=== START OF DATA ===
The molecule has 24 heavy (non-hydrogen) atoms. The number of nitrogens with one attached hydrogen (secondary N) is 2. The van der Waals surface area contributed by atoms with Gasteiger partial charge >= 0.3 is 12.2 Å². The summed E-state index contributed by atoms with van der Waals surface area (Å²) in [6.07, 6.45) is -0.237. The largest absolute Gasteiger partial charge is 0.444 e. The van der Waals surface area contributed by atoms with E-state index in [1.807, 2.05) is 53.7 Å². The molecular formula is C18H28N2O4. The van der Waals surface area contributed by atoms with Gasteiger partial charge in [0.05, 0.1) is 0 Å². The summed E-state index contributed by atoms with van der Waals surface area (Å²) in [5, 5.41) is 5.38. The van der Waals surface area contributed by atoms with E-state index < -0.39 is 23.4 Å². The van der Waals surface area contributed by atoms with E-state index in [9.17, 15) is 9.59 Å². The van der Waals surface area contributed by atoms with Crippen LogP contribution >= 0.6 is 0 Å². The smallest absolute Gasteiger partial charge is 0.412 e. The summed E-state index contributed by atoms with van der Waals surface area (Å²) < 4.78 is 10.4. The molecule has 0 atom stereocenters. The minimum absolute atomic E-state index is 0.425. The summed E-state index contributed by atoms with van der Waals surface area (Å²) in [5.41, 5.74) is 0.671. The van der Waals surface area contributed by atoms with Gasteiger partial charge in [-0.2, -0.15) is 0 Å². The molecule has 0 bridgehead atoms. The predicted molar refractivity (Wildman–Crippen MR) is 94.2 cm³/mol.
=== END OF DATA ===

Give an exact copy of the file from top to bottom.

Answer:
The molecule has 24 heavy (non-hydrogen) atoms. The number of nitrogens with one attached hydrogen (secondary N) is 2. The van der Waals surface area contributed by atoms with Gasteiger partial charge >= 0.3 is 12.2 Å². The summed E-state index contributed by atoms with van der Waals surface area (Å²) in [6.07, 6.45) is -0.237. The largest absolute Gasteiger partial charge is 0.444 e. The van der Waals surface area contributed by atoms with E-state index in [1.807, 2.05) is 53.7 Å². The molecular formula is C18H28N2O4. The van der Waals surface area contributed by atoms with Gasteiger partial charge in [0.05, 0.1) is 0 Å². The summed E-state index contributed by atoms with van der Waals surface area (Å²) in [5, 5.41) is 5.38. The van der Waals surface area contributed by atoms with E-state index < -0.39 is 23.4 Å². The van der Waals surface area contributed by atoms with E-state index in [9.17, 15) is 9.59 Å². The van der Waals surface area contributed by atoms with Crippen LogP contribution >= 0.6 is 0 Å². The smallest absolute Gasteiger partial charge is 0.412 e. The summed E-state index contributed by atoms with van der Waals surface area (Å²) < 4.78 is 10.4. The molecule has 0 atom stereocenters. The minimum absolute atomic E-state index is 0.425. The summed E-state index contributed by atoms with van der Waals surface area (Å²) in [5.41, 5.74) is 0.671. The van der Waals surface area contributed by atoms with Gasteiger partial charge in [-0.2, -0.15) is 0 Å². The molecule has 0 bridgehead atoms. The predicted molar refractivity (Wildman–Crippen MR) is 94.2 cm³/mol.